The earlier contraceptives used higher levels of estrogen than the newer formulations, which are now available not only in pill form but in patches and vaginal rings. The newer formulations use lower doses of estrogen, which is safer in terms of lowering the risk of blood clots, and they tend to use a progestin, a synthetic version of progesterone that is not likely to raise blood pressure and may even slightly reduce it, according to Bairey Merz, who holds the Women's Guild Endowed Chair in Women's Health and is a professor of medicine at Cedars-Sinai.

Since 2000, death rates have increased in women between the ages of 35 and 44, while all other age groups have seen a decline. Among factors that may be contributing to the rise are increases in obesity and smoking, a decline in physical activity at this time in life, and a significant increase in the use of oral contraceptives.

Women at high risk for cardiovascular problems, especially those who smoke, should consider alternative forms of contraception. Those with other cardiac risk factors, such as hypertension or elevated cholesterol, can consider using hormonal contraceptives if they are carefully monitored by their health care provider, Bairey Merz said.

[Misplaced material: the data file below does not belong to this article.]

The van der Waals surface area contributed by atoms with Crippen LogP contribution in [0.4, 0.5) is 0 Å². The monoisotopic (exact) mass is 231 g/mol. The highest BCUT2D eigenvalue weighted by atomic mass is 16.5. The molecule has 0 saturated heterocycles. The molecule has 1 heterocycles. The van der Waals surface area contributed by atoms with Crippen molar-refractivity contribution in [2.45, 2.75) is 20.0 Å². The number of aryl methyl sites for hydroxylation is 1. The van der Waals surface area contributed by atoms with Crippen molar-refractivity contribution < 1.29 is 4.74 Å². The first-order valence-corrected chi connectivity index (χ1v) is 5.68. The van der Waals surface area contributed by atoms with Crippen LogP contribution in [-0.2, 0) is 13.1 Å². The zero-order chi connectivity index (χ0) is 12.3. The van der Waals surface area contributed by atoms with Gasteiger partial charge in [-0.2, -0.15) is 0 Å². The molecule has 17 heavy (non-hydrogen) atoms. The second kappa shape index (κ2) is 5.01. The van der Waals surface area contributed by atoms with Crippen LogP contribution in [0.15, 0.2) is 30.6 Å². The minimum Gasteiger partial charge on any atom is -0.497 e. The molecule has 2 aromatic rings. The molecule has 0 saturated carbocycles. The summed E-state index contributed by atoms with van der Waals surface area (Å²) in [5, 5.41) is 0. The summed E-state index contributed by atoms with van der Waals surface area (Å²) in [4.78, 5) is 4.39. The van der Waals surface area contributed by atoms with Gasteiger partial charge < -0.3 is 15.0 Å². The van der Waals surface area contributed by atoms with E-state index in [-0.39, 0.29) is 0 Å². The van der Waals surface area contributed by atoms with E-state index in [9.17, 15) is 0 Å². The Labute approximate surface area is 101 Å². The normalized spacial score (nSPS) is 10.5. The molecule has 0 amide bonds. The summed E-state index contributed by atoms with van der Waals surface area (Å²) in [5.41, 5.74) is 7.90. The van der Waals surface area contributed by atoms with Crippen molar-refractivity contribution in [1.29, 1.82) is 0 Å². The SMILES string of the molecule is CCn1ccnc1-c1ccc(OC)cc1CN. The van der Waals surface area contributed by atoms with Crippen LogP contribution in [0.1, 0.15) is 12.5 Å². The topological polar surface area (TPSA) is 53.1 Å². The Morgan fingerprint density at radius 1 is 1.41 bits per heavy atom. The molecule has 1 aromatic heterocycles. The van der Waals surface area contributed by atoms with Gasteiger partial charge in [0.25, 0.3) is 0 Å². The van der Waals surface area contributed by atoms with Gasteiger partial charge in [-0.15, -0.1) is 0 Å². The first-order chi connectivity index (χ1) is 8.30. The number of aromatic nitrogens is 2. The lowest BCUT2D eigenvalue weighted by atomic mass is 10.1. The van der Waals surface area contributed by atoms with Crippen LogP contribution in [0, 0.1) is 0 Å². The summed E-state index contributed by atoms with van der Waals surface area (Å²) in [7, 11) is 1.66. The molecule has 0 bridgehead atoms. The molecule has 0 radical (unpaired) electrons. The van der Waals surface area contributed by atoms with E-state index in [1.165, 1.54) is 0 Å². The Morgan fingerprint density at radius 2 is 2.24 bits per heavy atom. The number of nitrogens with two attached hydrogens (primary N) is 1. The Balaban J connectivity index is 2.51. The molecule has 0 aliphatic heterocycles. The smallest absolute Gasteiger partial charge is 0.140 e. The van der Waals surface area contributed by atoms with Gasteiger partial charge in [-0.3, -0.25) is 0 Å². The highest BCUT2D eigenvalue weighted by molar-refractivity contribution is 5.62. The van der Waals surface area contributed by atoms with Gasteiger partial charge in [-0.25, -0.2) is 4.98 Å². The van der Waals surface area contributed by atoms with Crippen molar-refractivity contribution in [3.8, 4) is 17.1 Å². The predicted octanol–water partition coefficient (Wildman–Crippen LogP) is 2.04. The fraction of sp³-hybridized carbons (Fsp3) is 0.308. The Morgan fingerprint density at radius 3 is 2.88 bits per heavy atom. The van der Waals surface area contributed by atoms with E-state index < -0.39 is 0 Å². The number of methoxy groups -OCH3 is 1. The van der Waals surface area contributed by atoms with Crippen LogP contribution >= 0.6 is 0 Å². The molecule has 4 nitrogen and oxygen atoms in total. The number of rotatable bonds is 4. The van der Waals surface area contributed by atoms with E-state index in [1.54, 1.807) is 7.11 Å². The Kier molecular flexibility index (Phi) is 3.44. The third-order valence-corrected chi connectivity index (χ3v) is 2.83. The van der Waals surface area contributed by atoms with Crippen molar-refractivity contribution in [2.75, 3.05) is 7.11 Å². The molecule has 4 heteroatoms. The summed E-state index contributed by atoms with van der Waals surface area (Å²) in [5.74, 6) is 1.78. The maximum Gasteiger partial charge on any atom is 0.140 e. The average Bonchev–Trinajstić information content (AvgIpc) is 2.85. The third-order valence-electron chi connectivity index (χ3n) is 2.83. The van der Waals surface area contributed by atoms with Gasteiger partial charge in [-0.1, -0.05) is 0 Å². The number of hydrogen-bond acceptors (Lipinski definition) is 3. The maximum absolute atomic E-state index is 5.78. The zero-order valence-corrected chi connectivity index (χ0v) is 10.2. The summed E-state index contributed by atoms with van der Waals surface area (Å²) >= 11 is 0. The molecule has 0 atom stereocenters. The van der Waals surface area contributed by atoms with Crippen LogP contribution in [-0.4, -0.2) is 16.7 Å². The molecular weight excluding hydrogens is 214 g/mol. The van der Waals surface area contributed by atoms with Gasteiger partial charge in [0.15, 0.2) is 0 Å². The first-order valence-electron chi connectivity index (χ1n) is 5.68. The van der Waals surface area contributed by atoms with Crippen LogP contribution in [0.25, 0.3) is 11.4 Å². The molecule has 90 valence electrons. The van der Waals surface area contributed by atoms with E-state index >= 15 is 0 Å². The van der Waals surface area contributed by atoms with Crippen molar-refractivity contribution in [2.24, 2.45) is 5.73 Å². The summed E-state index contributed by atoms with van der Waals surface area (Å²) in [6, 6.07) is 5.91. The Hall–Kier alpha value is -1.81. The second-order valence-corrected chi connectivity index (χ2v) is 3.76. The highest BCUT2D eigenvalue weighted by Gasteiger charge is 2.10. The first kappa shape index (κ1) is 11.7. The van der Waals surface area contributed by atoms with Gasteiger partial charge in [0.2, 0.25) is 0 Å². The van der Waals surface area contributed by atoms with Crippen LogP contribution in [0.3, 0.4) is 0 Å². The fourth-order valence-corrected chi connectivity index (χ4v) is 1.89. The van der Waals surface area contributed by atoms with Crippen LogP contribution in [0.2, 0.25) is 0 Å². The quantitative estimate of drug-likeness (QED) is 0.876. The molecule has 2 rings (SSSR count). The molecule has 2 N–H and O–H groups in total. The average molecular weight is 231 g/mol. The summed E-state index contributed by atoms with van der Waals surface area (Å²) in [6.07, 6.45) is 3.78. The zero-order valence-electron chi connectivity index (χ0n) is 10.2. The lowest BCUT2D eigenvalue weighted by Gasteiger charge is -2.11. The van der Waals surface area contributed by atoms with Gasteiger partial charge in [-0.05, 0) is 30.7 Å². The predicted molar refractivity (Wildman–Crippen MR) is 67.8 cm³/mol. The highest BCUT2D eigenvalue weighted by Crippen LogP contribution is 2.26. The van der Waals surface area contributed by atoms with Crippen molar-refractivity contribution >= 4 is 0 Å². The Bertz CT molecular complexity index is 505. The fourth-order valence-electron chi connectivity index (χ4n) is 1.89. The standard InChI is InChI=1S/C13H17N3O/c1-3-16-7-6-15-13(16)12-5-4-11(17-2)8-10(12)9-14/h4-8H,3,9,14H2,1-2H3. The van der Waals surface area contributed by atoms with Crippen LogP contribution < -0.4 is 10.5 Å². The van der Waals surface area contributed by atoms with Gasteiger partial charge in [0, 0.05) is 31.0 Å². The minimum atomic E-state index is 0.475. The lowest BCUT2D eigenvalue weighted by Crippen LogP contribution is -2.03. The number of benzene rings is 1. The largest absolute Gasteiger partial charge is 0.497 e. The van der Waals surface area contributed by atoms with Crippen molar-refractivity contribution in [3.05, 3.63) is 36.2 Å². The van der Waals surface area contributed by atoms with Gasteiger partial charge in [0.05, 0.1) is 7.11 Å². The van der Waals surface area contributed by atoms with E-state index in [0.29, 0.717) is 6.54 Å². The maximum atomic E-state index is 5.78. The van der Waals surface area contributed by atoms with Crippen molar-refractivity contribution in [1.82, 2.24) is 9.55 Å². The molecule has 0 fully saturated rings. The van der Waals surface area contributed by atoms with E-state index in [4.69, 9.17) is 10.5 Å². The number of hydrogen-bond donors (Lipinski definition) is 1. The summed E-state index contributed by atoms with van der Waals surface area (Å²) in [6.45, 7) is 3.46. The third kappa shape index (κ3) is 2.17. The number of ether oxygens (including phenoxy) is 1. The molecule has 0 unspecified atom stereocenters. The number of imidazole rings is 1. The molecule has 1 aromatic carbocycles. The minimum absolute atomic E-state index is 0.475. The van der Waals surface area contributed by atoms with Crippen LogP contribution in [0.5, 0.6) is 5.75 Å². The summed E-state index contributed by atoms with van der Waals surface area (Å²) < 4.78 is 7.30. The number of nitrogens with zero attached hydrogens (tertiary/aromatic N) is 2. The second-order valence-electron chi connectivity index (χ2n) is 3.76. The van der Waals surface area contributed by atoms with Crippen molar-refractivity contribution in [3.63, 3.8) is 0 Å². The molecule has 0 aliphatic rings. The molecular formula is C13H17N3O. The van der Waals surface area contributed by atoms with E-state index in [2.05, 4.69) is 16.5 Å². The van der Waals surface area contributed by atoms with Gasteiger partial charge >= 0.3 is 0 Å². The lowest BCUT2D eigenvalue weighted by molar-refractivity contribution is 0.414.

Any woman considering the use of contraceptives should be evaluated for cholesterol levels, blood pressure, smoking, diabetes, kidney problems, obesity and other vascular diseases, including migraines. Healthy, nonsmoking women who are 35 or older can continue taking a low dose oral contraceptive until 50 to 55 years after reviewing the risks and benefits.

This study was supported by grants from the National Heart, Lung, and Blood Institute, the National Center for Research Resources, the Gustavus and Louis Pfeiffer Research Foundation, the Women's Guild of Cedars-Sinai Medical Center, the Edythe L. Broad Women's Heart Research Fellowship, and the Barbra Streisand Women's Cardiovascular Research and Education Program at Cedars-Sinai.


Story Source:

The above story is based on materials provided by Cedars-Sinai Medical Center. Note: Materials may be edited for content and length.


Journal Reference:

  1. Contraceptive Use and Cardiovascular Disease. Journal of the American College of Cardiology, In Print Jan. 20, 2009; Online Jan. 12, 2009

Cite This Page:

Cedars-Sinai Medical Center. "Birth Control Pill: Oral Contraceptive Use May Be Safe, But Information Gaps Remain." ScienceDaily. ScienceDaily, 17 January 2009. <www.sciencedaily.com/releases/2009/01/090114092848.htm>.
Cedars-Sinai Medical Center. (2009, January 17). Birth Control Pill: Oral Contraceptive Use May Be Safe, But Information Gaps Remain. ScienceDaily. Retrieved July 22, 2014 from www.sciencedaily.com/releases/2009/01/090114092848.htm
Cedars-Sinai Medical Center. "Birth Control Pill: Oral Contraceptive Use May Be Safe, But Information Gaps Remain." ScienceDaily. www.sciencedaily.com/releases/2009/01/090114092848.htm (accessed July 22, 2014).